On 20 April, the Government announced plans for a “Future Fund” to ensure that start-ups and other smaller businesses receive sufficient investment to continue operating during the pandemic. The Government has pledged to provide loans to UK-based companies by way of a convertible note ranging from £125,000 up to £5million, subject to the company obtaining at least an equal investment from a private investor.  For more information on the Future Fund, please refer to our previous update. Innovate UK, the national innovation agency, has also announced its plans to offer up to £750 million in loans and grants to businesses specialising in R&D.  These stimulus packages are a welcome lifeline for UK businesses, and are more generous than those offered by our European counterparts (the equivalent scheme in France, the French Frontier Venture Scheme, is offering up to €80 million in loans and grants).

Alleviating cash flow problems

It goes without saying that companies should be drawing up contingency plans for the next 12-18 months, preparing for various levels of distress and giving thought to the company’s prospects in the event of the worst-case scenario.

Start-ups should also be looking inwardly to see if they are able to reduce their costs – perhaps by looking at ways to increase productivity with fewer staff members. The Government has launched the furlough scheme which allows UK employers the opportunity to put their staff on a temporary leave of absence whilst remaining on the payroll, whereby the Government would pay 80% of the employee’s salary (with remaining 20% being topped up at the discretion of the employer). This scheme may be a useful instrument for start-ups who are experiencing a dramatic fall in demand and need to lessen the impact of costly employee wages in the short-term.  Companies may also want to re-think any large outgoings on stock or rental arrangements, renegotiate the terms of any existing loans with the bank, and apply for public aid.  It may also be worth contacting existing shareholders who may be willing to invest more capital at a preferential rate to new investors.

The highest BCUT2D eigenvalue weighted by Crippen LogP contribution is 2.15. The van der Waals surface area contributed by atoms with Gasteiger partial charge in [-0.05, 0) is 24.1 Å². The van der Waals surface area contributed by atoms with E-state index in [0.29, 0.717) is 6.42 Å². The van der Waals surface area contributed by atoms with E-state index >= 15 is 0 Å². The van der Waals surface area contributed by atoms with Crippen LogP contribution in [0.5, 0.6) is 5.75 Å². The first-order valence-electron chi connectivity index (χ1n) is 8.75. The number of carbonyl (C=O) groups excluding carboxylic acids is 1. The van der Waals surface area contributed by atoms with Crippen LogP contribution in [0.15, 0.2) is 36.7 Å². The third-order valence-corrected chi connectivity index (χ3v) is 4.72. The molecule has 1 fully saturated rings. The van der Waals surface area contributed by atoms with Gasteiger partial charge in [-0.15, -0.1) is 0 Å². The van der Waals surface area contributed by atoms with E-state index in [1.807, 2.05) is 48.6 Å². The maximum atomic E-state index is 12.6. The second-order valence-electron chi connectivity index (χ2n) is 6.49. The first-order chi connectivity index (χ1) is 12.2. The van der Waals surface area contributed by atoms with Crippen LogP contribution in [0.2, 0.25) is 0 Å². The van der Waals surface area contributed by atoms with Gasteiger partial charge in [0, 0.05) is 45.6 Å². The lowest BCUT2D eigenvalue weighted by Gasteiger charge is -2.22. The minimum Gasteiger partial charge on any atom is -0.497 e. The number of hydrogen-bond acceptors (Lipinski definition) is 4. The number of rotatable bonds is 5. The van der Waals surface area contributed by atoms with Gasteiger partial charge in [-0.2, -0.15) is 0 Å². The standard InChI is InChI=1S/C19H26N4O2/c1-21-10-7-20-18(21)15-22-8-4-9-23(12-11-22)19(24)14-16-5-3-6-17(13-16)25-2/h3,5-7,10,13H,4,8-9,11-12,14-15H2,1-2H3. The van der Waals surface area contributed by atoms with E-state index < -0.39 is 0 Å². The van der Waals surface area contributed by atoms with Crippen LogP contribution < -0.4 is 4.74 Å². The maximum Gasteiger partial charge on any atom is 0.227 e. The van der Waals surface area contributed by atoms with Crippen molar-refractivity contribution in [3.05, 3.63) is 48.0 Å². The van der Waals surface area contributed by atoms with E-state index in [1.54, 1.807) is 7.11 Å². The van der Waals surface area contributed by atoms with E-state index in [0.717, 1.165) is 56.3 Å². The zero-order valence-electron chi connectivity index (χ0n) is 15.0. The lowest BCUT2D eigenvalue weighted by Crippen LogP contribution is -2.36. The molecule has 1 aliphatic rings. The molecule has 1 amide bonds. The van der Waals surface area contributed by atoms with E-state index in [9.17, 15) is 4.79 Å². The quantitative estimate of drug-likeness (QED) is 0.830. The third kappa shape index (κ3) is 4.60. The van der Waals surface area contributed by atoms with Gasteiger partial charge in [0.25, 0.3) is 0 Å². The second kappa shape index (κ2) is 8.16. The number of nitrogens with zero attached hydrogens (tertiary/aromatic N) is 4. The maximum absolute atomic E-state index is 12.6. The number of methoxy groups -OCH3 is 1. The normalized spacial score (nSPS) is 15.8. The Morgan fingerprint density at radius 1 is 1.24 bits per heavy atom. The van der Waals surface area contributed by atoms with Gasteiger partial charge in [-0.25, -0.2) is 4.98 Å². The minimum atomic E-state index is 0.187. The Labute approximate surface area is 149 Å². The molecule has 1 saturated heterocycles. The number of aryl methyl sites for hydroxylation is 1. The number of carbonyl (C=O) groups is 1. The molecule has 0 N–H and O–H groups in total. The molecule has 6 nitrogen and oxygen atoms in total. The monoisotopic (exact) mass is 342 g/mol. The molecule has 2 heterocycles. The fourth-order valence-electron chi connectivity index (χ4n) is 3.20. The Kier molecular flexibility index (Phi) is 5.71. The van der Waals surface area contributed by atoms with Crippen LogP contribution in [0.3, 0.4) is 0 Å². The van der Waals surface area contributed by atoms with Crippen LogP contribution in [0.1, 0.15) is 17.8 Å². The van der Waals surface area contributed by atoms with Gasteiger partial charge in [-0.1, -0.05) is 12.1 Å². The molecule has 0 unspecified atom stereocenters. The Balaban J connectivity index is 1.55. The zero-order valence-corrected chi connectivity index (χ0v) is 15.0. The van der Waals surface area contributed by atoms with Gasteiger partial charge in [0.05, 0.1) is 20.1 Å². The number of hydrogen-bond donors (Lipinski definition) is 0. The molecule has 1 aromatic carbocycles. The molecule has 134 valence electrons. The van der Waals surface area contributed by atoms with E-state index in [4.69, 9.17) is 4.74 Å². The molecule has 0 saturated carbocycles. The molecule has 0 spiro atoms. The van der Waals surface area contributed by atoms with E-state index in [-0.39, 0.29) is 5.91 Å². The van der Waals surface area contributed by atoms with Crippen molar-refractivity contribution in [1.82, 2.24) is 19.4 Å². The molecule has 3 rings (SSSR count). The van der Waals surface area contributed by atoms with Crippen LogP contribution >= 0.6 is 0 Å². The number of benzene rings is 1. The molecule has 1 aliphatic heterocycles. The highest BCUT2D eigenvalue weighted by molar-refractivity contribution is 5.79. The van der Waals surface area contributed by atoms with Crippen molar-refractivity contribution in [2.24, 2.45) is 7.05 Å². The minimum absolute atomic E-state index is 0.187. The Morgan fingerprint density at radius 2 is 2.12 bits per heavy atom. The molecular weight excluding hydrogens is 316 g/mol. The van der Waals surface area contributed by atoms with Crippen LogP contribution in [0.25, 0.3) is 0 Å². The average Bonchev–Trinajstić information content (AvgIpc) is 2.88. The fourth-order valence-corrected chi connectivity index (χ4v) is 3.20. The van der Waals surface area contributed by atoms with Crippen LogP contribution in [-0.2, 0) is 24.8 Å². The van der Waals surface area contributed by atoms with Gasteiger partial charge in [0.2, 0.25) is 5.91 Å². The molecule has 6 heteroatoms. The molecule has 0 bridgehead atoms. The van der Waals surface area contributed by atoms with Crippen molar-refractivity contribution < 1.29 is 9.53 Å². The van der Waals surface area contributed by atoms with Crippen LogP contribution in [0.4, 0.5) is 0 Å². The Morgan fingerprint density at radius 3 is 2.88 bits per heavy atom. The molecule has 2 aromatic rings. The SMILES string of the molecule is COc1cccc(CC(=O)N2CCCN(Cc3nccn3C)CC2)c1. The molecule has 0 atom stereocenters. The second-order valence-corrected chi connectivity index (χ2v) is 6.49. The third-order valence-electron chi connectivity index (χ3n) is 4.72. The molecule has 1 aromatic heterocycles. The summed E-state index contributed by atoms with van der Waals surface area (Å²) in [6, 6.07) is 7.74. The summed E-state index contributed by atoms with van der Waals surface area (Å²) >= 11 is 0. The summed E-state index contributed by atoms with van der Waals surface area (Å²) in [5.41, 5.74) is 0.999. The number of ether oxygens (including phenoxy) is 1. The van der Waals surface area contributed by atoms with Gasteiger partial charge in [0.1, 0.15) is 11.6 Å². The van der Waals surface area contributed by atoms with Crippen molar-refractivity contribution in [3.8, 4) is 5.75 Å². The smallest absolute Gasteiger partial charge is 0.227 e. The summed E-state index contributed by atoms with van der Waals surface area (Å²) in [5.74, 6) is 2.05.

Following the Government’s announcement of the Coronavirus Bill on 23 March, commercial tenants now, in theory, enjoy greater protection over the next 3 months from landlords who would otherwise be able to evict them on the grounds of non-payment of rent.  As discussed in our update – Coronavirus: further tenant protection announced. Hole plugged? – some unscrupulous landlords have been circumventing the rules which has led to the introduction of further protection on 23 April. Landlords are now no longer able to serve winding-up petitions on tenants, or use aggressive tactics (such as serving statutory demands or written warnings) threatening the company with compulsory liquidation.  We would encourage our start-up clients to contact us if they have existing rental arrangements in place and are experiencing difficulties with their landlords.

For further information on this topic please contact Russel Shear or any other member of our Corporate & Commercial team.

Please note that this blog is provided for general information only. It is not intended to amount to advice on which you should rely. You must obtain professional or specialist advice before taking, or refraining from, any action on the basis of the content of this blog.